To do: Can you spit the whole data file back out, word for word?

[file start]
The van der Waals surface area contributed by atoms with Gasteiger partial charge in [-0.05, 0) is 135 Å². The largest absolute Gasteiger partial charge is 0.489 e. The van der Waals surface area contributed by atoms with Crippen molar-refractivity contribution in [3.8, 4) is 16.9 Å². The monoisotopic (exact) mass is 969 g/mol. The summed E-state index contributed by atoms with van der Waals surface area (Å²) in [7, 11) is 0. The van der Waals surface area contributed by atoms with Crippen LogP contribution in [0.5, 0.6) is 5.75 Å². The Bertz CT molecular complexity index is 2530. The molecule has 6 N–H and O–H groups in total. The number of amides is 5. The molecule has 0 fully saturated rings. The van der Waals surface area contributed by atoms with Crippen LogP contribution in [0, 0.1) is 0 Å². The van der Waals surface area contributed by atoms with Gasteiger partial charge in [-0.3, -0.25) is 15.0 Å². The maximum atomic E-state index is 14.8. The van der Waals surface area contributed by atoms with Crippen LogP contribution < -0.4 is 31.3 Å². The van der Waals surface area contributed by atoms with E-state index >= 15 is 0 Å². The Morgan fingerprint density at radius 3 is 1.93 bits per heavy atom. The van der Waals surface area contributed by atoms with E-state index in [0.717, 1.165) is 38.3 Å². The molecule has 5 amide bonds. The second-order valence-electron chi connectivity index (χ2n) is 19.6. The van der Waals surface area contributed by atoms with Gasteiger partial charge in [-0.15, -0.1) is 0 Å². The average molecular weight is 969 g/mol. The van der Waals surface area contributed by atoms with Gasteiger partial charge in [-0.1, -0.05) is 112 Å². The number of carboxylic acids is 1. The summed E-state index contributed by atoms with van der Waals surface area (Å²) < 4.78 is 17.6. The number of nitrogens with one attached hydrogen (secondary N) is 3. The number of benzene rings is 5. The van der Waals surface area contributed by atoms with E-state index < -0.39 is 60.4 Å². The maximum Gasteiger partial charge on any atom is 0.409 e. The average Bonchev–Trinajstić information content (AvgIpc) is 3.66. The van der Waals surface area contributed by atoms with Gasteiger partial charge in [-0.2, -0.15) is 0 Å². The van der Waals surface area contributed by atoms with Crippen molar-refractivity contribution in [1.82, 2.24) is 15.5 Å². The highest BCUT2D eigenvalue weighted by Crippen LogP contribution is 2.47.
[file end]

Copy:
The van der Waals surface area contributed by atoms with Gasteiger partial charge in [-0.05, 0) is 135 Å². The largest absolute Gasteiger partial charge is 0.489 e. The van der Waals surface area contributed by atoms with Crippen molar-refractivity contribution in [3.8, 4) is 16.9 Å². The monoisotopic (exact) mass is 969 g/mol. The summed E-state index contributed by atoms with van der Waals surface area (Å²) in [7, 11) is 0. The van der Waals surface area contributed by atoms with Crippen LogP contribution in [0.5, 0.6) is 5.75 Å². The Bertz CT molecular complexity index is 2530. The molecule has 6 N–H and O–H groups in total. The number of amides is 5. The molecule has 0 fully saturated rings. The van der Waals surface area contributed by atoms with Crippen LogP contribution in [0, 0.1) is 0 Å². The van der Waals surface area contributed by atoms with Gasteiger partial charge in [-0.3, -0.25) is 15.0 Å². The maximum atomic E-state index is 14.8. The van der Waals surface area contributed by atoms with Crippen LogP contribution < -0.4 is 31.3 Å². The van der Waals surface area contributed by atoms with E-state index >= 15 is 0 Å². The Morgan fingerprint density at radius 3 is 1.93 bits per heavy atom. The van der Waals surface area contributed by atoms with E-state index in [0.717, 1.165) is 38.3 Å². The molecule has 5 amide bonds. The second-order valence-electron chi connectivity index (χ2n) is 19.6. The van der Waals surface area contributed by atoms with Gasteiger partial charge in [-0.15, -0.1) is 0 Å². The average molecular weight is 969 g/mol. The van der Waals surface area contributed by atoms with Gasteiger partial charge in [-0.1, -0.05) is 112 Å². The number of carboxylic acids is 1. The summed E-state index contributed by atoms with van der Waals surface area (Å²) < 4.78 is 17.6. The number of nitrogens with one attached hydrogen (secondary N) is 3. The number of benzene rings is 5. The van der Waals surface area contributed by atoms with E-state index < -0.39 is 60.4 Å². The maximum Gasteiger partial charge on any atom is 0.409 e. The average Bonchev–Trinajstić information content (AvgIpc) is 3.66. The van der Waals surface area contributed by atoms with Gasteiger partial charge in [-0.2, -0.15) is 0 Å². The van der Waals surface area contributed by atoms with Crippen molar-refractivity contribution in [1.82, 2.24) is 15.5 Å². The highest BCUT2D eigenvalue weighted by Crippen LogP contribution is 2.47.